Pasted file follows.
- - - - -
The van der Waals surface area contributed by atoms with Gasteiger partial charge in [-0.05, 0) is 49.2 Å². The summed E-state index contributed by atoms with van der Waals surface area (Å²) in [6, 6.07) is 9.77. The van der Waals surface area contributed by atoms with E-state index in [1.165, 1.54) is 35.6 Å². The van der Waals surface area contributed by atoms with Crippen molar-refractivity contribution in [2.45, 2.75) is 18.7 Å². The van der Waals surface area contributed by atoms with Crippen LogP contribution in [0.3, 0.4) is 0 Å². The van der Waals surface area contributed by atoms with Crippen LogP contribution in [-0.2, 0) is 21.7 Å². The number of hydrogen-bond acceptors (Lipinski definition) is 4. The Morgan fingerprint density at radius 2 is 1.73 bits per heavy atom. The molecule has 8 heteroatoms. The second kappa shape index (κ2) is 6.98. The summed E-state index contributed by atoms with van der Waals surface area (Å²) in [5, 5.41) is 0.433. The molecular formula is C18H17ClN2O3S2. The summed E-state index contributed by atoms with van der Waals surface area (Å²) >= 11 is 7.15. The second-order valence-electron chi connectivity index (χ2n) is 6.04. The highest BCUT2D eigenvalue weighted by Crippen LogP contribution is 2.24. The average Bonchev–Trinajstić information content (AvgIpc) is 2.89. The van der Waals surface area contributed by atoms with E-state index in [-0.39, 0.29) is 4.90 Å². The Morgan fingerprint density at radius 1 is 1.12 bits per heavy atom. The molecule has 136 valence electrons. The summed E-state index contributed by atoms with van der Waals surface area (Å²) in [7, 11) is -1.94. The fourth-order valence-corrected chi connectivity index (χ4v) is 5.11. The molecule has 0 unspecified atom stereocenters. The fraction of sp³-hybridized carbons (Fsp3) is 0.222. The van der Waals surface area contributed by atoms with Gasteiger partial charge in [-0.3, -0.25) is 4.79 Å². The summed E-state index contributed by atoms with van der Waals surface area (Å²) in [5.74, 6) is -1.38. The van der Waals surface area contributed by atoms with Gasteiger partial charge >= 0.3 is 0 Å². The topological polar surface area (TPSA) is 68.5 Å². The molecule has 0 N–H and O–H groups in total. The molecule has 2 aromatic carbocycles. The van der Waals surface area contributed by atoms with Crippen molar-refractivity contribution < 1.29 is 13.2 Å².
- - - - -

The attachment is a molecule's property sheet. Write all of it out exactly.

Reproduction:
The van der Waals surface area contributed by atoms with Gasteiger partial charge in [-0.05, 0) is 49.2 Å². The summed E-state index contributed by atoms with van der Waals surface area (Å²) in [6, 6.07) is 9.77. The van der Waals surface area contributed by atoms with E-state index in [1.165, 1.54) is 35.6 Å². The van der Waals surface area contributed by atoms with Crippen molar-refractivity contribution in [2.45, 2.75) is 18.7 Å². The van der Waals surface area contributed by atoms with Crippen LogP contribution in [0.3, 0.4) is 0 Å². The van der Waals surface area contributed by atoms with Crippen LogP contribution in [-0.2, 0) is 21.7 Å². The number of hydrogen-bond acceptors (Lipinski definition) is 4. The Morgan fingerprint density at radius 2 is 1.73 bits per heavy atom. The molecule has 8 heteroatoms. The second kappa shape index (κ2) is 6.98. The summed E-state index contributed by atoms with van der Waals surface area (Å²) in [5, 5.41) is 0.433. The molecular formula is C18H17ClN2O3S2. The summed E-state index contributed by atoms with van der Waals surface area (Å²) >= 11 is 7.15. The second-order valence-electron chi connectivity index (χ2n) is 6.04. The highest BCUT2D eigenvalue weighted by Crippen LogP contribution is 2.24. The average Bonchev–Trinajstić information content (AvgIpc) is 2.89. The van der Waals surface area contributed by atoms with E-state index in [-0.39, 0.29) is 4.90 Å². The Morgan fingerprint density at radius 1 is 1.12 bits per heavy atom. The molecule has 136 valence electrons. The summed E-state index contributed by atoms with van der Waals surface area (Å²) in [7, 11) is -1.94. The fourth-order valence-corrected chi connectivity index (χ4v) is 5.11. The molecule has 0 unspecified atom stereocenters. The fraction of sp³-hybridized carbons (Fsp3) is 0.222. The van der Waals surface area contributed by atoms with Gasteiger partial charge in [-0.3, -0.25) is 4.79 Å². The summed E-state index contributed by atoms with van der Waals surface area (Å²) in [5.74, 6) is -1.38. The van der Waals surface area contributed by atoms with Gasteiger partial charge >= 0.3 is 0 Å². The topological polar surface area (TPSA) is 68.5 Å². The molecule has 0 N–H and O–H groups in total. The molecule has 2 aromatic carbocycles. The van der Waals surface area contributed by atoms with Crippen molar-refractivity contribution < 1.29 is 13.2 Å².